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IBM Hardware

IBM Creates World's Smallest 3-D Map 90

Posted by kdawson
from the you-are-here-to-within-15-nm dept.
schliz writes "IBM scientists have created the smallest 3-D map of the earth, so small that 1,000 maps could fit on a grain of salt (YouTube video from IBM). The 500K-pixel map was created in 2 minutes 23 seconds. Using a tiny, heated silicon tip, the technique reached a resolution of 15nm — comparable to the 10nm achievable by the more complex electron beam lithography. The researchers believe that smaller resolutions are feasible. Potential applications range from fast prototyping for CMOS nanoelectronics to fabricating shape-matching templates for self-assembling nano-rods or nano-tubes, IBM says. The researchers also produced a billion-to-one scale model of the Matterhorn." This is very much a laboratory technique at the moment, at least five years from commercial use.
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IBM Creates World's Smallest 3-D Map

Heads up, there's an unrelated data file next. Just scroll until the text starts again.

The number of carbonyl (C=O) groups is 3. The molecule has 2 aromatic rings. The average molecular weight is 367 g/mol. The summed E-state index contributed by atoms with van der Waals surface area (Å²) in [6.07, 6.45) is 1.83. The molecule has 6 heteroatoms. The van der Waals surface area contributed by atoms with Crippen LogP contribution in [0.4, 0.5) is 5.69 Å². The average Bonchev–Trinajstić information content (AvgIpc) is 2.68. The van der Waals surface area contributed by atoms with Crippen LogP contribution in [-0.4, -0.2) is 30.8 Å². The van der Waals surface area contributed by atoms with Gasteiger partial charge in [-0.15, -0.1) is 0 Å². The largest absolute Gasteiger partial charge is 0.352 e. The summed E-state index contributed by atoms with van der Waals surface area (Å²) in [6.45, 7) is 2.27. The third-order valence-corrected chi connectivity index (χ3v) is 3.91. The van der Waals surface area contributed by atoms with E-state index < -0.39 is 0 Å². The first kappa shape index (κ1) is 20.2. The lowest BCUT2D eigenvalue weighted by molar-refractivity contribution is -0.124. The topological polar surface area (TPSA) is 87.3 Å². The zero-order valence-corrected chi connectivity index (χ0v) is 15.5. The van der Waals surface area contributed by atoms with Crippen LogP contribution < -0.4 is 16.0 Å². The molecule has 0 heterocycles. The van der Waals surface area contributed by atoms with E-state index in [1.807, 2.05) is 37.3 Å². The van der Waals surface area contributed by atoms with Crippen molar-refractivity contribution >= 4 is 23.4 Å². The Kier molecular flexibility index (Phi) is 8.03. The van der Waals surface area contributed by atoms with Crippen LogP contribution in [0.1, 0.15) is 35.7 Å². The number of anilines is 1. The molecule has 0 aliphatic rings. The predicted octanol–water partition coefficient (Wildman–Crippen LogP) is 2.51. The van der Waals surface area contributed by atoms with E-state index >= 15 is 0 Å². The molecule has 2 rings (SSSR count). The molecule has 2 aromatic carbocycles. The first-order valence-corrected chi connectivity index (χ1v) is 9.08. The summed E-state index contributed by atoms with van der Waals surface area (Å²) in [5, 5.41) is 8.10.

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  • Microcosm (Score:5, Interesting)

    by Ukab the Great (87152) on Friday April 23, 2010 @09:21AM (#31954212)

    Perhaps the Earth we live on is in actuality someone's really tiny 3D map.

  • by Locklin (1074657) on Friday April 23, 2010 @11:00AM (#31955564) Homepage

    This could have some neat applications. You can encode a large amount of information (like a detailed map of the world) in something the size of a marble and read it without power using an optical microscope. If done well, this could have applications for things from a modern rosetta stone to providing reference material for schools in places without electricity.

  • by ProdigyPuNk (614140) on Friday April 23, 2010 @11:13AM (#31955772) Journal
    I'll shoot. It's one thing to move one or two "pixels" in this way. That's what a lot of the people did that you are referring to. It's quite another thing to actually DO something with the technology. Also, IBM will continue to improve this, and sooner or later will find an application worth using it on. So while they might not be kickstarting much in the way of science, science NEEDS bigger companies like this to push new technologies down the pipeline.

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